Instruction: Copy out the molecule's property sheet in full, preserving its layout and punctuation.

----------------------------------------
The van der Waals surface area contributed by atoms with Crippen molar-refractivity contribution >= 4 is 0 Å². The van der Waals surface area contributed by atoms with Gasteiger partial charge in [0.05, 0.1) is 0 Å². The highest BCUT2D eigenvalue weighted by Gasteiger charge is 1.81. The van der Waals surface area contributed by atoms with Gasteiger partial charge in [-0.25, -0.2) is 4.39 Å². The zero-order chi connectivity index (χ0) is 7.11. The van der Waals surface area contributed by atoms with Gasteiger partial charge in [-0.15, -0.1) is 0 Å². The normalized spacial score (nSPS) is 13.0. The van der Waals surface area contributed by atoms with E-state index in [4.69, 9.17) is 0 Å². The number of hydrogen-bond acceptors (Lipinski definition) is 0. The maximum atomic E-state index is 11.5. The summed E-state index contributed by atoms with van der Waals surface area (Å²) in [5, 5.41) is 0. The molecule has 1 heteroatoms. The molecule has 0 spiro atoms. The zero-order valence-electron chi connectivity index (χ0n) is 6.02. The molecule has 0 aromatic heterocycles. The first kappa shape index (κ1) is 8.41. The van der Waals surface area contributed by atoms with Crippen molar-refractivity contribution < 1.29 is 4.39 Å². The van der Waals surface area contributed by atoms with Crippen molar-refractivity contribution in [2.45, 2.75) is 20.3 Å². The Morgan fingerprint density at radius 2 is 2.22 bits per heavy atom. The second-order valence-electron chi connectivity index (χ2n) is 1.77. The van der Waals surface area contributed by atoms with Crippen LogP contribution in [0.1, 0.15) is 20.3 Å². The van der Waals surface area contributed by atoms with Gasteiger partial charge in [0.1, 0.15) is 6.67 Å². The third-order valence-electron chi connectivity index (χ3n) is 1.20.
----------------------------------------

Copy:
The van der Waals surface area contributed by atoms with Crippen molar-refractivity contribution >= 4 is 0 Å². The van der Waals surface area contributed by atoms with Gasteiger partial charge in [0.05, 0.1) is 0 Å². The highest BCUT2D eigenvalue weighted by Gasteiger charge is 1.81. The van der Waals surface area contributed by atoms with Gasteiger partial charge in [-0.25, -0.2) is 4.39 Å². The zero-order chi connectivity index (χ0) is 7.11. The van der Waals surface area contributed by atoms with Gasteiger partial charge in [-0.15, -0.1) is 0 Å². The normalized spacial score (nSPS) is 13.0. The van der Waals surface area contributed by atoms with E-state index in [4.69, 9.17) is 0 Å². The number of hydrogen-bond acceptors (Lipinski definition) is 0. The maximum atomic E-state index is 11.5. The summed E-state index contributed by atoms with van der Waals surface area (Å²) in [5, 5.41) is 0. The molecule has 1 heteroatoms. The molecule has 0 spiro atoms. The zero-order valence-electron chi connectivity index (χ0n) is 6.02. The molecule has 0 aromatic heterocycles. The first kappa shape index (κ1) is 8.41. The van der Waals surface area contributed by atoms with Crippen molar-refractivity contribution < 1.29 is 4.39 Å². The van der Waals surface area contributed by atoms with Crippen molar-refractivity contribution in [2.45, 2.75) is 20.3 Å². The Morgan fingerprint density at radius 2 is 2.22 bits per heavy atom. The second-order valence-electron chi connectivity index (χ2n) is 1.77. The van der Waals surface area contributed by atoms with Crippen LogP contribution in [0.1, 0.15) is 20.3 Å². The van der Waals surface area contributed by atoms with Gasteiger partial charge in [0.1, 0.15) is 6.67 Å². The third-order valence-electron chi connectivity index (χ3n) is 1.20.